Documenting every public items is nice, but documenting them nicely is even better. A good plan to follow which is used in the standard library is the following:

[short explanations of what the item does]

[code example showing how to use it]

[OPTIONAL: more explanations and code examples in case some specific
 cases have to be explained in details]

I'll take the String::new method from the Rust documentation as example:

Run/// Creates a new empty `String`.
///
/// Given that the `String` is empty, this will not allocate any initial
/// buffer. While that means that this initial operation is very
/// inexpensive, it may cause excessive allocation later when you add
/// data. If you have an idea of how much data the `String` will hold,
/// consider the [`with_capacity`] method to prevent excessive
/// re-allocation.
///
/// [`with_capacity`]: #method.with_capacity
///
/// # Examples
///
/// Basic usage:
///
/// ```
/// let s = String::new();
/// ```
pub const fn new() -> String {
    String { vec: Vec::new() }
}

So just like I explained, first a small introduction explaining what it does followed by a code example. A very important note about the code examples in the Rust documentation: they are tested. Which means that when you run cargo test, it also tests the code examples in the documentation. I'll come back on this after.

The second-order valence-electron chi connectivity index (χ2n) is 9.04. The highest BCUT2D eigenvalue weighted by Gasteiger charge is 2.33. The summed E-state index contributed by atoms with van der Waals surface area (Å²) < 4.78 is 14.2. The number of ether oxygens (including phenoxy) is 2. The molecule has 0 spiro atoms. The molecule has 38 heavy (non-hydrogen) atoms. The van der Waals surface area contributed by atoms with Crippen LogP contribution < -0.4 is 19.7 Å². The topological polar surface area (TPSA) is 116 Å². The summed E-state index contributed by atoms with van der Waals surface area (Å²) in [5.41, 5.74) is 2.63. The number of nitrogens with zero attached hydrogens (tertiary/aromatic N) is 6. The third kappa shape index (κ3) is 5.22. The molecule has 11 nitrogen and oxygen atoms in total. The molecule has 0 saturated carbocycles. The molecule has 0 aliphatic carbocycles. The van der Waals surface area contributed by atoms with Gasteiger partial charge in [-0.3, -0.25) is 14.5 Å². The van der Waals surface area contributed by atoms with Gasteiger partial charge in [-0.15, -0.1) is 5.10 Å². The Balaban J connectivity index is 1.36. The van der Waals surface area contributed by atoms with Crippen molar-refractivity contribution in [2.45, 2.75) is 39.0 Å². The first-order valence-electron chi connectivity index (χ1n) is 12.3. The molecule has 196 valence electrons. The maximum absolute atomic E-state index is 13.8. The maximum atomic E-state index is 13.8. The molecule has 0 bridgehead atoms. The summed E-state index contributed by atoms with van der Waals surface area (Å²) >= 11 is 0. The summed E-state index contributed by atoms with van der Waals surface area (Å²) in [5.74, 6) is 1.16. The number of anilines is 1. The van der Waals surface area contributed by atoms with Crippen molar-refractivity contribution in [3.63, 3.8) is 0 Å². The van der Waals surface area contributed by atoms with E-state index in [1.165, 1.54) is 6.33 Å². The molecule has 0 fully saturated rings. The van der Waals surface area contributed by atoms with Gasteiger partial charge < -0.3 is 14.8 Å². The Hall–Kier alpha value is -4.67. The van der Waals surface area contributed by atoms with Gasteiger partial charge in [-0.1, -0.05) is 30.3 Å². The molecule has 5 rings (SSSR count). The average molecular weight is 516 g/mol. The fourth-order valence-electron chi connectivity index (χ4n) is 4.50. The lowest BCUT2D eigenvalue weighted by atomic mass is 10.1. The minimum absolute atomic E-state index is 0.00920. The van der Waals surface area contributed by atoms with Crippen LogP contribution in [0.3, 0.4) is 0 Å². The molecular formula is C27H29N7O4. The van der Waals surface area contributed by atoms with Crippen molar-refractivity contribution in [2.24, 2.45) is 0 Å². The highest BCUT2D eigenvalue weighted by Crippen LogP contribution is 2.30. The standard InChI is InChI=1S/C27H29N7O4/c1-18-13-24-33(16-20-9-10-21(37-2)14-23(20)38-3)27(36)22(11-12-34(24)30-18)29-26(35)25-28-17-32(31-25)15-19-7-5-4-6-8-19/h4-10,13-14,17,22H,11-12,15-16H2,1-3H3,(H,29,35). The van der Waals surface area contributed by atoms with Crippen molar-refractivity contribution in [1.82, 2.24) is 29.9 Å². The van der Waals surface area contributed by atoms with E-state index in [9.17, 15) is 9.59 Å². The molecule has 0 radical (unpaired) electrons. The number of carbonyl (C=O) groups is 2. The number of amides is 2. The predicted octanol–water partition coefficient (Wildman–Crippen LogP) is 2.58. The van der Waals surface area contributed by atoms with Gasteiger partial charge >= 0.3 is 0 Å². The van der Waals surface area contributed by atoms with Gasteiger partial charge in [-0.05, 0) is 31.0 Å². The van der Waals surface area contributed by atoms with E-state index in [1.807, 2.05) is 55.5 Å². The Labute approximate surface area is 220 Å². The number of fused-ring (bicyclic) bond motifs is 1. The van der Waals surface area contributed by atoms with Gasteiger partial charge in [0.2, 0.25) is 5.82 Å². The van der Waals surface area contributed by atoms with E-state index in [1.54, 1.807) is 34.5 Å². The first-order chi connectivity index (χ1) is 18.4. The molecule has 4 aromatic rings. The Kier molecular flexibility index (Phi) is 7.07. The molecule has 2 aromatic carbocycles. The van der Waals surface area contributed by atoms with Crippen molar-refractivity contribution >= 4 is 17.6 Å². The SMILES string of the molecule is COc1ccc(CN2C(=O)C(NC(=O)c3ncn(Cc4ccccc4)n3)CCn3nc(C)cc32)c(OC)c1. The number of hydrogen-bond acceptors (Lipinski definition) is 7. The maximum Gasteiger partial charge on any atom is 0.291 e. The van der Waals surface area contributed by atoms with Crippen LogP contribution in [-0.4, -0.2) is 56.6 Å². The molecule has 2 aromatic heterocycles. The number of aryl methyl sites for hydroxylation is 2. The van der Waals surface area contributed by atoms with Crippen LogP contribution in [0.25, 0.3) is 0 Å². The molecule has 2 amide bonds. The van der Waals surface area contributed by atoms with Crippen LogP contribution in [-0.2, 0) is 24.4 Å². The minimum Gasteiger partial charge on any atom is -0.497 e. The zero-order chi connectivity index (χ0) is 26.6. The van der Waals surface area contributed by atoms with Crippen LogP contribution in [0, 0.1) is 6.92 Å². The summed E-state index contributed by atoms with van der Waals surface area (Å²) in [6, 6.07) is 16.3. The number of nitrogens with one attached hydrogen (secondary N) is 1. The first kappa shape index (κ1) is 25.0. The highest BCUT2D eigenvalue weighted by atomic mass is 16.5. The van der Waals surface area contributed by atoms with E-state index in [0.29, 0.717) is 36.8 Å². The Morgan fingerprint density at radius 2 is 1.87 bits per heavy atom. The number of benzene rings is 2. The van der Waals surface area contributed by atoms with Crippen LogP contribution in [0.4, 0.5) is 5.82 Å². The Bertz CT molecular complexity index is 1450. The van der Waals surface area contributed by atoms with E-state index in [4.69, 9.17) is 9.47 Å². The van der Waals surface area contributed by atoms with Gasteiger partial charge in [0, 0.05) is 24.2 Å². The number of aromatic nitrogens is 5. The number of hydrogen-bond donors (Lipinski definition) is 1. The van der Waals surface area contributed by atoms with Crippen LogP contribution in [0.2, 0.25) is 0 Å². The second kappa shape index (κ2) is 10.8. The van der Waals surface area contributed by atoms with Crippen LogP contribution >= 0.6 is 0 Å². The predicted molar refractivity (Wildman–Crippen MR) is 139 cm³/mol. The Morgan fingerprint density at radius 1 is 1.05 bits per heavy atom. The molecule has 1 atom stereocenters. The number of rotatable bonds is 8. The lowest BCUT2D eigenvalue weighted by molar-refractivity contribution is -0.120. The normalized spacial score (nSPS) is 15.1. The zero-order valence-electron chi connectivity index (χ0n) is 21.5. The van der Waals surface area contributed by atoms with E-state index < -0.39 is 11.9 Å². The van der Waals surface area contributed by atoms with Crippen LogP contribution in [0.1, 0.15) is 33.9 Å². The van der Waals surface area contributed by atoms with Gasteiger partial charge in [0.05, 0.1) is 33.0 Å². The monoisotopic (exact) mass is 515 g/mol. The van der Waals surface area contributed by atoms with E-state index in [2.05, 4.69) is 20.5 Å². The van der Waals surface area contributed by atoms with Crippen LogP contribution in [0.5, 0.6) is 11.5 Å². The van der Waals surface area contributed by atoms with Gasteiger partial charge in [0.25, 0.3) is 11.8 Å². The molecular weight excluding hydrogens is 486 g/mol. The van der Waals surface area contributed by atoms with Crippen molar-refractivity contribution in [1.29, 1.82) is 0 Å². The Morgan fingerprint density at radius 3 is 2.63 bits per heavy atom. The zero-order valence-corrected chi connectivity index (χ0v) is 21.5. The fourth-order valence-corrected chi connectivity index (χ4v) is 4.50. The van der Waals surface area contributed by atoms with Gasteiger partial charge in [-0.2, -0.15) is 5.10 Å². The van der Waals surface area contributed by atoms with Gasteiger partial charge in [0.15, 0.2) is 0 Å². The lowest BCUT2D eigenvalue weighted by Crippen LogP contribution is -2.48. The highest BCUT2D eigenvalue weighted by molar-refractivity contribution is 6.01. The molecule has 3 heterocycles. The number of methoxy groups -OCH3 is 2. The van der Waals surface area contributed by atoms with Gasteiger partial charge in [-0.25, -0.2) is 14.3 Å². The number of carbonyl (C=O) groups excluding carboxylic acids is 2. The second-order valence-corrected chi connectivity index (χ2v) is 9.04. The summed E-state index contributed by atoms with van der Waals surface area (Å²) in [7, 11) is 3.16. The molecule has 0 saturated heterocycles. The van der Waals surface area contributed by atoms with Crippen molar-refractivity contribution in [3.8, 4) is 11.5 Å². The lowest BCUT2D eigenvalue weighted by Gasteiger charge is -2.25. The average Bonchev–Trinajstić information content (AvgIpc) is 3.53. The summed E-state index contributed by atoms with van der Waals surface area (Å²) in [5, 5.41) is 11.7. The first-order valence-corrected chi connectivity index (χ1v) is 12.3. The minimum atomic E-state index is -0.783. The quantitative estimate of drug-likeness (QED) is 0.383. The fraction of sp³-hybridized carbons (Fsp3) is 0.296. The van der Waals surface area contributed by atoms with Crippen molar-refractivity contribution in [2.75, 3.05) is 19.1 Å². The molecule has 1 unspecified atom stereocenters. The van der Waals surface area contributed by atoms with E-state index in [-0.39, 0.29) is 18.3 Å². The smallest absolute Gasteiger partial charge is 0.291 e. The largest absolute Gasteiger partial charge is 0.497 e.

Another thing which makes reading the documentation very nice for the users: when talking about a type/module/item, link to it, always. Just like it's done for the with_capacity method in the String::new documentation as seen above.

Code examples

Like said above, the code examples in the documentation are tested. If no annotation is used on them, they are considered as Rust ones by default. So for example:

Run/// Example 1:
///
/// ```
/// let x = 12;
/// ```
///
/// Example 2:
///
/// ```rust
/// let x = 12;
/// ```
pub fn item() {}

Those two code examples are considered as Rust ones and will be tested. If a code block isn't a Rust one, either use the language name or text.

More control over code examples testing

It's possible that you want a code example to be compiled but not run (it's very common for I/O examples). You can tell rustdoc by adding no_run to your block:

Run/// Example
///
/// ```no_run
/// use std::fs::File;
///
/// let mut f = File::open("some_file.txt").expect("failed");
/// ```
pub fn item() {}

If you want a code block to considered as a Rust one (for the syntax highlighting) but you don't want to compile it, you can use ignore: